Psalm 139:16
Your eyes did see my substance, yet being imperfect; and in your book all my members were written, which in continuance were fashioned, when as yet there was none of them.
Jump to: BarnesBensonBICalvinCambridgeClarkeDarbyEllicottExpositor'sExp DctGaebeleinGSBGillGrayHaydockHastingsHomileticsJFBKDKellyKJTLangeMacLarenMHCMHCWParkerPoolePulpitSermonSCOTTBTODWESTSK
(16) This difficult verse, rendered word for word, gives—

“My fœtus (literally, rolled) saw thine eyes,

And on thy book all of them were written;

Days were formed, and not (or, as the Hebrew margin, to him) one in them.”

The reading “substance yet being imperfect” of the Authorised Version follows the LXX. and Vulg., and (Symmachus, “shapeless thing”) periphrastically denotes the embryo, which the Hebrew word—literally, rolled, or wrapped, used in 2Kings 2:8, “of a mantle,” in Ezekiel 27:24, “bales” (Authorised Version, “clothes;” margin, “foldings”)—almost scientifically describes. (Comp. Job 10:8-12; 2 Maccabees 7:22.)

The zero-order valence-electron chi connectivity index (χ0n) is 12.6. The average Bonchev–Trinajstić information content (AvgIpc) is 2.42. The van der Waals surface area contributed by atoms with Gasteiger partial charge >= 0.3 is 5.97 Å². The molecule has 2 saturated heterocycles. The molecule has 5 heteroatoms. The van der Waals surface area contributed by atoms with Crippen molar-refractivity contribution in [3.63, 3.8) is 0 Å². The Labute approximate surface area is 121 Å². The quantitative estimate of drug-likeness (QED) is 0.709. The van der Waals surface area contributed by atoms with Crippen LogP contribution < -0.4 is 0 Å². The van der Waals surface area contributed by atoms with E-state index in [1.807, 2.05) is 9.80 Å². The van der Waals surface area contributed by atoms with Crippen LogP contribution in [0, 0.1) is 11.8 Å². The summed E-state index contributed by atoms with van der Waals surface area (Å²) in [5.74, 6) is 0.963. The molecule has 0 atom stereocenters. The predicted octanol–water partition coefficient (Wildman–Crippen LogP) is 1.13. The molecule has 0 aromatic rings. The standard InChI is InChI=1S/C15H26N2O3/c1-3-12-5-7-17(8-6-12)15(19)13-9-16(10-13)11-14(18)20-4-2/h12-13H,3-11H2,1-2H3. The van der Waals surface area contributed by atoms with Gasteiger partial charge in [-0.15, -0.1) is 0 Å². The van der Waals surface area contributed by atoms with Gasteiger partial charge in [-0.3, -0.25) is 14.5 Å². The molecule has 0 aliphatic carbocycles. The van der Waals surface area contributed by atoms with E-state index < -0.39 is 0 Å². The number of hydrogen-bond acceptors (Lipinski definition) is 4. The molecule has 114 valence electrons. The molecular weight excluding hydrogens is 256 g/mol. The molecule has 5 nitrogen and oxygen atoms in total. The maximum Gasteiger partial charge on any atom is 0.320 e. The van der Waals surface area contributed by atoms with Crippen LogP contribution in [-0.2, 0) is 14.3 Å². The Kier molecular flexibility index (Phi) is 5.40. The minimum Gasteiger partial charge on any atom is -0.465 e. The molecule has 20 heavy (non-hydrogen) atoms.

Others take it of the ball of the threads of destiny; but this is not a Hebrew conception. By inserting the word members, the Authorised Version suggests a possible, but not a probable, interpretation. The Hebrew language likes to use a pronoun before the word to which it refers has occurred (see Note, Psalm 68:14); and, in spite of the accents, we must refer all of them to “days” (Authorised Version, “in continuance”).

“Thine eyes beheld my embryo,

And in thy book were written

All the days, the days

Which were being formed,

When as yet there were none of them.”

But a much more satisfactory sense is obtained by adopting one slight change and following Symmachus in the last line—